Long time resident and social media maven Jenny Bray coined the popular & controversial term to describe this area. I like it. To stay updated about local events, check out Jenny’s South Rock Buzz website & social channels.
Thank you SO MUCH to those members who shared their experiences and opinions with me — many of these ideas are from moms who’ve grown up here and understand the history of the two communities.
Most of SS used to be remote rural acreages, known as “The Flats” or “The Sticks”. Crescent Beach is more similar to WR, which has been a popular summer destination for years. However, it’s not a stretch to say that Crescent Beach is more of a local’s hangout while White Rock Beach is more touristy.
SS seems to be an ever- expanding suburban sprawl, and WR still has a bit of a small town feel + heritage charm.
SS is a popular hub for newly arrived commuter families, while WR has an older population who have lived there for years
SS has free parking for everyone. SS residents have to pay $$ to park in most of WR, which has affordable annual local parking passes ONLY for its own residents.
SS has significantly higher car insurance than WR.
SS has two public pools, countless elementary schools, three (soon to be four) secondary schools and a learning centre, while WR has two elementary schools which are part of Surrey School District.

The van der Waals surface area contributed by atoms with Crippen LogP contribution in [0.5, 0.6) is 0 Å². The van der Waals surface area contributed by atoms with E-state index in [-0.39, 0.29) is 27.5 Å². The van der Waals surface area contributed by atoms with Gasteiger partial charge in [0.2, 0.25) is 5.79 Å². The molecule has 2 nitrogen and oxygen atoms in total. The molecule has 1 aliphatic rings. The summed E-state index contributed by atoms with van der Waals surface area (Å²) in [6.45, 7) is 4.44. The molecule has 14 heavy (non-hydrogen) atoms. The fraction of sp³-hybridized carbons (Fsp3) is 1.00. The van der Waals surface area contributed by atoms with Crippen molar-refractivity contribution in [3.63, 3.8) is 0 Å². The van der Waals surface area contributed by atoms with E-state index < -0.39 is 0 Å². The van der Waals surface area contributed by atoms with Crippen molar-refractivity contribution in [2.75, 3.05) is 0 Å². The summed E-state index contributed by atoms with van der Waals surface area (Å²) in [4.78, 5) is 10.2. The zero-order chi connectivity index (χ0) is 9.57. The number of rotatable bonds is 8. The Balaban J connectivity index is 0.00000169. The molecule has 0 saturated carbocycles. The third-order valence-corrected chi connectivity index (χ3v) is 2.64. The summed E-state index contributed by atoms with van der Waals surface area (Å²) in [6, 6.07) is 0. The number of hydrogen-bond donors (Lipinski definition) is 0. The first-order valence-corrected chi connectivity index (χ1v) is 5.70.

In SS, most road names have been replaced by numbers, while in WR most roads still have their historic street names.
SS has many big box chain stores, restaurants and factory outlets, while the majority of WR businesses are small + locally owned/ operated.
SS has lower property taxes and better water quality, compared to WR’s notoriously high property taxes and poor water quality (from wells).
SS has new automated garbage trucks and cans are provided by the city; WR has old manual garbage trucks and cans are provided by the homeowners.
Update: I’ve been requested to add that SS apparently has a nude beach (below 1001 Steps), while WR does not. I said I’d add this to the list! Ha ha.
One thing’s for sure– both South Surrey and White Rock have changed SIGNIFICANTLY in the past ten years. It seems like South Surrey is completely unrecognizable from what it was 10 years ago with its sea of new townhouses and strip malls. In contrast, White Rock will be extremely different 10 years from now with its crop of new high rises and tidal wave of gentrification.
I can’t fail to mention that living in this area includes dealing with long term construction zones, crowded schools with portables, frustrating gridlock traffic and insanely high real estate prices.
It’s become challenging for local families to be able to find affordable rentals and housing. My co-worker quipped, “Drive 20 mins away, save a few hundred grand” about houses being cheaper out in Cloverdale and Langley. I was surprised to hear from SOURCES that more local seniors than ever are struggling to pay their rents, and property taxes.